Larry Mullen, Jr., was born on October 31, 1961, in Dublin. He was two years behind Bono in high school but both noticed each other. It was Larry who posted an ad on a bulletin board at school looking for musicians to start a band.
Paul Hewson (aka Bono) was born on the 10th of May, 1960, in Dublin. He was a very outgoing person in high school who responded to Larry's note saying that he could play guitar and sing. He really couldn't do either.
Adam Clayton was born in Oxfordshire, England, on March 13, 1960, and moved to Dublin after his father got a job flying for Aer Lingus . Although he was not a very good student, he was always very polite to everyone. He was the only bassist to respond to Larry's note.
Dave Evans (aka The Edge) was born on August 8, 1961, in East London. His family moved to Dublin a year later. He was often known as a loner early in high school. He took piano and guitar lessons and often played with his brother, Dick. Both showed up to "U2's" first little gathering at Larry's house (60 Rosemount Avenue in Dublin). They set up in the Mullens' kitchen and played the Rolling Stones "Brown Sugar" and "Satisfaction." At this point, the entire group of hopefuls for the band included Larry, Dave and Dick Evans, Adam Clayton, Paul Hewson, Peter Martin, and Ivan McCormick.
Bono, which is a shortened version of Bono Vox, his original nickname, got the name through a group of friends who were known as the Lypton Village. The name, which means "good voice" in Latin, was the name of a hearing aid shop in Dublin.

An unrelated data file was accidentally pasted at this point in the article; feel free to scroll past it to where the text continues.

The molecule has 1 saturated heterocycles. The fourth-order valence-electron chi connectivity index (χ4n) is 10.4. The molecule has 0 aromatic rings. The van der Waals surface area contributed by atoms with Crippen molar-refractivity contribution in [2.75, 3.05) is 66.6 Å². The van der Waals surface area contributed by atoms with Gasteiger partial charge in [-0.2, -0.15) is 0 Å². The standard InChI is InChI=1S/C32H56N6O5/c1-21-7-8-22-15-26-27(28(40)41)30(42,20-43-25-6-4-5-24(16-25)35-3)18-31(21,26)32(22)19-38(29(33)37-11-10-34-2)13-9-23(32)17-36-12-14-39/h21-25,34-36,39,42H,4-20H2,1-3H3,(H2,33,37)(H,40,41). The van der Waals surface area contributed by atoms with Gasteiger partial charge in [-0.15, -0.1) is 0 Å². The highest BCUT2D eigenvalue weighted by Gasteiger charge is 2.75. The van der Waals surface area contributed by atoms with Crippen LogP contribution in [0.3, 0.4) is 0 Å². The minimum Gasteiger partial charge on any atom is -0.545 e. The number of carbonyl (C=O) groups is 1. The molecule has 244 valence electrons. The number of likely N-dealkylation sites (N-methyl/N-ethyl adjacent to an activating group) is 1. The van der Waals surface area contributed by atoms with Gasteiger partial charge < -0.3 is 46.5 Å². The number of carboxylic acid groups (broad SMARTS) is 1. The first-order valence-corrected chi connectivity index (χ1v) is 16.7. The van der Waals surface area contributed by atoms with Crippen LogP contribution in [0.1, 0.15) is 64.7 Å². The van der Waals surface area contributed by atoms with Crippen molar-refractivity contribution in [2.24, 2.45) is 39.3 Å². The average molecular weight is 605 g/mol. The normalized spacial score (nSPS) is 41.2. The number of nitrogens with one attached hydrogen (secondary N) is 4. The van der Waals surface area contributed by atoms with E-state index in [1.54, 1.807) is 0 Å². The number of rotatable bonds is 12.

Some reports say Edge was named by Bono because Dave was always on the fringe of things. Other stories suggest Bono gave him the name because of the sharp lines and angles of his face when he was a teenager.
In Lypton Village they thought it strange that you should go by a name given to you by your parents, when that name might not really suit you. The nicknames were often associated with a facial thing and it would then also apply to the person's character. So The Edge had this prominent jaw line & was always on the edge of things: like an observer. Bono's first Village name was: Steinhegvanhuysenolegbangbangbangbang.
In the band's very early beginnings, circa 1978, Adam Clayton asked Steve Averill (formerly known as Steve Rapid of the band Radiators From Space) to help the band come up with a good name. Averill was interviewed by Hot Press magazine in 2001 and gave this answer when asked about how he helped U2 choose the band's name:
"When I first met them they didn't really know what they wanted to do, what type of band they really wanted to be. But they had qualified for the final of that band competition in Limerick and they needed to decide on a name. Adam liked names like XTC, which were short and crisp and could mean a lot or mean very little. So I made a list of ten and I put U2 on the bottom. I thought it was strong graphically and it had a variety of connotations without meaning something specific. It was short and stood out from the band names common at the time. After we discussed the list we decided to go for U2 for all those reasons."
There have also been many stories told about how the band's name is taken from the U-2 spy plane, and those stories gained favor with the connection of the famous Francis Gary Powers U-2 incident which occurred on May 1, 1960, and the fact that Bono was born just nine days later. These stories seem to be a stretch at best, and Averill's answer above makes no mention of the spy plane connection.